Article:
I stopped eating pork many years ago, and I can’t even remember why. For the last six years, though, it’s because of my diet. Pork is on the “Avoid” list. My body has become very sensitive to pork, and reacts badly to it.
Before I left for vacation in Spain, my friend, Mazie, and I were on the hunt in D.C. for a special Spanish jamon (ham) called Iberico de Bellota. On a tip, Mazie found Iberico de Bellota at Canales Deli in Eastern Market. It cost $67 for less than a half pound.
I asked Mazie what was so great about this particular pork. She said the pigs are raised to forage on acorns, and the meat has an extraordinary taste. She insisted I try a piece of the precious ham. I agreed to taste just a sliver, and took a chance on the pig’s acorn diet. I ate the sliver and fully expected to suffer in short order.
Expected to bloat. Didn’t happen.
Expected severe stomach cramps. Didn’t happen.
Expected to become violently ill. Didn’t happen.
(I was both relieved and impressed!)
This is what I’ve learned about the pigs. “Bellota” means acorn. These pigs are raised in a region of western Spain on pastures with oak tree groves. Certain pigs are selected to finish their lives foraging a pasture for herbs, wild mushrooms, and grasses, and, especially, acorns. The pigs are allowed to do what pigs naturally do — dig, roam, and forage for their food. They are considered “semi-wild,” and the Spanish government strictly regulates the Iberico de Bellota bloodline for quality and integrity.
In contrast, pigs raised in crowded industrial livestock operations nose-to-tail with other pigs suffer. I’ve read that pigs raised in this unhealthy environment are so stressed they often eat each others’ tails. I’ve also read that these industrial operations often supply pork to U.S. supermarkets.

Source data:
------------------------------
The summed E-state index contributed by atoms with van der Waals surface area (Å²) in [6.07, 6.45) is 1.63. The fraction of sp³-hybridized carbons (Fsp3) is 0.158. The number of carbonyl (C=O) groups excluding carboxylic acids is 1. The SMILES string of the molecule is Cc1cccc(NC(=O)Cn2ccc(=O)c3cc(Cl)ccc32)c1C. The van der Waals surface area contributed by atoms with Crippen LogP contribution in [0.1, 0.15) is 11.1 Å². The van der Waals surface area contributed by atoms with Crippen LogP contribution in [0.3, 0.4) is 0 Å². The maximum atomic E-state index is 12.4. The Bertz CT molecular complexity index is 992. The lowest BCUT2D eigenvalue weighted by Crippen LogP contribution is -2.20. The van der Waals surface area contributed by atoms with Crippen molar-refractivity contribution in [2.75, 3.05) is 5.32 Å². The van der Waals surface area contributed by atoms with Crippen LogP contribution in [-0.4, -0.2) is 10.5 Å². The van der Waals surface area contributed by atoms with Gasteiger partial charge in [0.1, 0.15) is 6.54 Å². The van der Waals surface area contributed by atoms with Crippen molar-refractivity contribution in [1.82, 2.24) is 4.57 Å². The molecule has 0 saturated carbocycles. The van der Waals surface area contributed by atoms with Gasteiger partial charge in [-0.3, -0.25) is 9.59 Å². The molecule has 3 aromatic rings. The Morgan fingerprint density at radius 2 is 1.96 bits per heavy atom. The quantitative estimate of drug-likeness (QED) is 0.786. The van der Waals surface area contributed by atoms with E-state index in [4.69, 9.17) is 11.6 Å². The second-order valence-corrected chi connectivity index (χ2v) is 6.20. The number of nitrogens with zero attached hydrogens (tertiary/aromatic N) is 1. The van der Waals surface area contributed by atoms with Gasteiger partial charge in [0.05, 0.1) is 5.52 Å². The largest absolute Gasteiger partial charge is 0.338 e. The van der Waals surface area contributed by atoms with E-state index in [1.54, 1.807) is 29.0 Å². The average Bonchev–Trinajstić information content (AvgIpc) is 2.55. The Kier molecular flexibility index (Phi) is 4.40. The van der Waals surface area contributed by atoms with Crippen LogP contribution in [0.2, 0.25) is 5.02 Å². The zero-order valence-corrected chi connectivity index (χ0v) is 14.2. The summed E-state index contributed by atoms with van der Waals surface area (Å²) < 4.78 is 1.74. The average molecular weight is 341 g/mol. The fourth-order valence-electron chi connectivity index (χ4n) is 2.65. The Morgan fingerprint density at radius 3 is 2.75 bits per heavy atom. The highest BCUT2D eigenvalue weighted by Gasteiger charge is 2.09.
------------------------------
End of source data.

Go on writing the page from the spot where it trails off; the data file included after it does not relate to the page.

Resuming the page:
Know this, if you find Iberico de Bellota cured ham in the U.S., it came from a very special, healthy and happy pig.
Iberico de Bellota ham comes from the pig’s hind leg. It is hung and cured for at least two years, complete with the pata negra, or black hoof. The black hoof distinguishes Iberico de Bellota from other hams, like Serrano. It has only been sold in the U.S. since 2008, sin pata negra (without black hoof).
Now, about the ham and its taste… The color is more magenta than pink, like the typical American ham. The meat is nicely marbled with fat. I rolled it around in my mouth before chewing and experienced an almost buttery texture. Instead of cutting away the fat, I ate it. As for the taste? It was sublime.
My first taste of Jamon Iberico de Bellota was before I went to Spain. Madrid’s gastronomy is very pork-centric; so I was happy to know I could experience that part of Spanish cuisine, and easily find the ham there. From what I could tell, it is the most expensive ham in Spain, though it is still much cheaper there than here in the U.S. It is so precious, in fact, that a native of Madrid, now living in Baltimore, has a guy in Madrid who vacuum-packs his Jamon Iberico de Bellota so he can stuff as much of it as he can inside the clothes he packs in his suitcase when he returns to the U.S.
By the end of my travels in Spain, I *got* it. This pork is special. It is the only brand I will eat, although sparingly, and on rare occasions. The exception was my last night in Madrid: I was the happy pig. I tore up a plate of tomatoes and a plate of Jamon Iberico de Bellota meant for two to share!
No shame or consequences!